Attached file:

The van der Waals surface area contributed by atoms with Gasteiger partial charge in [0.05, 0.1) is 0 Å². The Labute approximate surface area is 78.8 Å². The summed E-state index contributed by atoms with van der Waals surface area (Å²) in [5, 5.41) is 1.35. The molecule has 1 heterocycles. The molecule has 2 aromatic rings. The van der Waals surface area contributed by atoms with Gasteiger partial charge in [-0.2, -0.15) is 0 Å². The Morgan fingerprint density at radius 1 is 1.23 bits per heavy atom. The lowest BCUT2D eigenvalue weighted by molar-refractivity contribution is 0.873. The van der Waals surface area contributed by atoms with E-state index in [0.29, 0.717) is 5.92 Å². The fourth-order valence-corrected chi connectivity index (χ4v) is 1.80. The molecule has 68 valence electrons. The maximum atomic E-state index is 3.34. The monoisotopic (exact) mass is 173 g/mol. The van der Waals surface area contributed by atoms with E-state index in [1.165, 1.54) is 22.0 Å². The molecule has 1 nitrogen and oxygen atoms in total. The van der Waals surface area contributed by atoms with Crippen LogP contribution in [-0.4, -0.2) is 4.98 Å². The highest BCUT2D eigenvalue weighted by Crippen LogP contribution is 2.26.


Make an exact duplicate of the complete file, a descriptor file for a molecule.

The van der Waals surface area contributed by atoms with Gasteiger partial charge in [0.05, 0.1) is 0 Å². The Labute approximate surface area is 78.8 Å². The summed E-state index contributed by atoms with van der Waals surface area (Å²) in [5, 5.41) is 1.35. The molecule has 1 heterocycles. The molecule has 2 aromatic rings. The van der Waals surface area contributed by atoms with Gasteiger partial charge in [-0.2, -0.15) is 0 Å². The Morgan fingerprint density at radius 1 is 1.23 bits per heavy atom. The lowest BCUT2D eigenvalue weighted by molar-refractivity contribution is 0.873. The van der Waals surface area contributed by atoms with E-state index in [0.29, 0.717) is 5.92 Å². The fourth-order valence-corrected chi connectivity index (χ4v) is 1.80. The molecule has 68 valence electrons. The maximum atomic E-state index is 3.34. The monoisotopic (exact) mass is 173 g/mol. The van der Waals surface area contributed by atoms with E-state index in [1.165, 1.54) is 22.0 Å². The molecule has 1 nitrogen and oxygen atoms in total. The van der Waals surface area contributed by atoms with Crippen LogP contribution in [-0.4, -0.2) is 4.98 Å². The highest BCUT2D eigenvalue weighted by Crippen LogP contribution is 2.26.